I’ve had a bone bruise for 10 months and I’m still not running. What does that mean? Well, that’s what we’re talking about today on the Doc On The Run Podcast.
Today’s episode actually comes from one of your comments on Doc On The Run YouTube channel and this comes from Colin, and he wrote in saying that he had a bone bruise and he made this comment on one of the videos on the Doc On The Run YouTube channel that was specifically “Bone bruise vs stress reaction in a runner”.
Since he’d been told that he had bone bruise, I guess this video appealed to him and after watching that, he commented and he said, “I’ve got a bone bruise, which he said was a grade 4 Chondromalacia behind the patella, which is of course the kneecap, I’ve had it for ten months, sudden onset. I’m fit, 45 years old and I cannot run since October of 2022. Any ideas to help me please?”
Well, yes, I always have ideas. But the first thing I’ll tell you is I don’t treat knees so I cannot give you medical advice on knees, but that doesn’t matter. I don’t get medical advice through YouTube comments anyway. But no matter what you’re running injury, there are some ideas I have that may help no matter what the situation is if you’re injured and you’re not getting back to running.
In his case, it’s been 10 months since his diagnosis, and he’s still not running. So, what advice would I have? Well, even if this was something that I do treat like a metatarsal stress fracture or a plantar plate injury, or peroneal tendinitis or something like that, what I would say is you really need to do four things specifically right away.
Number one, first and foremost, you need to write down your running goals in clear detail and making the pain go away behind a kneecap is not a goal. That’s an objective. What a goal is like “I want to run the St. George marathon in under four hours” or “I want to run the Houston Marathon in three and a half hours”. You need to have a goal that’s running oriented and not pain or injury oriented. That’s number one.
Number two, what I would do is I would say, “You need to figure out what you can do today, not tomorrow, not after the injury heals but what you can do today to start rebuilding running fitness” and no matter where you are in your phase in your running injury recovery, you can always start regaining and rebuilding some of that running fitness today. And so that’s number two, is figure out how to start doing that immediately.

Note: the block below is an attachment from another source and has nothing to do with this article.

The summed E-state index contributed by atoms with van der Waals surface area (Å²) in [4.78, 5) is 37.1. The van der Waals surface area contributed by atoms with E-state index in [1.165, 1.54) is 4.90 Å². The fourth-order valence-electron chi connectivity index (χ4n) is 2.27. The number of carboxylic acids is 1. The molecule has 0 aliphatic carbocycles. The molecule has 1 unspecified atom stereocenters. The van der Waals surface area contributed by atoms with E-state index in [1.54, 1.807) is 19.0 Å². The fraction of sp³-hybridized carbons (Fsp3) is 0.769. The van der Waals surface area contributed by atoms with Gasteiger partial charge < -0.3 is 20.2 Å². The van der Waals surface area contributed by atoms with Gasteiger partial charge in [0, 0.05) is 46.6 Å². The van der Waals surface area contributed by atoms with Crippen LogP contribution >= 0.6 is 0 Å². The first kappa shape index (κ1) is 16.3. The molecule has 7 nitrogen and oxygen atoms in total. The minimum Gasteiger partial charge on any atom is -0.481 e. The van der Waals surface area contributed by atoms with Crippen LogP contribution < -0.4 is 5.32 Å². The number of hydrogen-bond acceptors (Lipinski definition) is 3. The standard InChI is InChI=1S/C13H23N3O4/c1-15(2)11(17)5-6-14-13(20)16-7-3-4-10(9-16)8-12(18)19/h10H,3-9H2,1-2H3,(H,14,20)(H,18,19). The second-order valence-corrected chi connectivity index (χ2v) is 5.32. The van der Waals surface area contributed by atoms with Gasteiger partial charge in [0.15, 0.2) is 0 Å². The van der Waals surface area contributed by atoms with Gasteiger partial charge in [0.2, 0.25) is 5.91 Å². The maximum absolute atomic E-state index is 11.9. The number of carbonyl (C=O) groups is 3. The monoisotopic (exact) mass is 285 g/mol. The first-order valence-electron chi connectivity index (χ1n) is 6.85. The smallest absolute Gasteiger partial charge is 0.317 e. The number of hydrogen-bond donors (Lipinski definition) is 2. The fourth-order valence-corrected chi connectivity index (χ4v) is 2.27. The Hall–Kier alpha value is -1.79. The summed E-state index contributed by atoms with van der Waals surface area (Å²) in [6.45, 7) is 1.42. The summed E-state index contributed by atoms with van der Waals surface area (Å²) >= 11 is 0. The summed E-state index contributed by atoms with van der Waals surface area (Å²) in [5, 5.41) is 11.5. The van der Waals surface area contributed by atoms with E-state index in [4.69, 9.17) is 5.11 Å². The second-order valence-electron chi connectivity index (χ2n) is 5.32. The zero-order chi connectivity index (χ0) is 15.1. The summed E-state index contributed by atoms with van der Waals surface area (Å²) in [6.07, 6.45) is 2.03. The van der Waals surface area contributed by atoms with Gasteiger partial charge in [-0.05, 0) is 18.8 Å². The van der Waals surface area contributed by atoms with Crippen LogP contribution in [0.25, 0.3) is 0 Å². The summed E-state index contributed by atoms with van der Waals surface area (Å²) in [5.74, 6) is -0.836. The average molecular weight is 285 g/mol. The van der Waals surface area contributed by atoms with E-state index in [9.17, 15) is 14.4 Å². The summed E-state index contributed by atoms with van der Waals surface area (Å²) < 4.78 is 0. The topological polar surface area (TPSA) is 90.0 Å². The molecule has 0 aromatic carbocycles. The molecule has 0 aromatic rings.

Number three, I would get a second opinion to confirm the diagnosis. No matter what the injury if you had an injured for ten months and you’re not better, there’s two possibilities. Possibility number one, you’re doing all the wrong stuff. You’re just not following directions. I assume that Colin was following directions and yet he’s frustrated because he’s not getting better after he’s been doing the right things for 10 months. But if you’re doing the right things for the wrong condition, then that means that you got the wrong diagnosis, which is the second reason you should get a second opinion.
You need to figure out, are you really doing what you’re supposed to do? Or are you doing stuff that should help but you are treating the wrong condition. Getting a second opinion is the third thing that I would recommend here for Colin and that can really help you sort out what you can start doing differently so you can start improving differently.
The last thing is that when you go get that second opinion, hopefully you can find somebody that works directly with runners who knows a lot about running. But no matter what, even if you just pick somebody in your neighborhood or who’s on your insurance plan, you need to focus your second opinion doctor’s visit on your running goals and not the injury. So, you don’t want to go in and say “I have knee pain. I’ve had it for ten months I want it to go away”, that’s going to be the focus of the doctor and telling you to do nothing might be their first step.
Instead, you go in and say, “I’m signed up for the Houston Marathon in February, and I want to be ready to run that. I got this little problem with my knee. I need to get that problem out of the way so that I can go run the Houston Marathon.” That’s the way to actually redirect your physician when you walk in, so they really do focus on “Okay, this guy’s fixated on the race, I have to get him through the race. Let’s talk about how to do that.” That is really the four steps that I would recommend for anybody that has an injury that has not been getting better.
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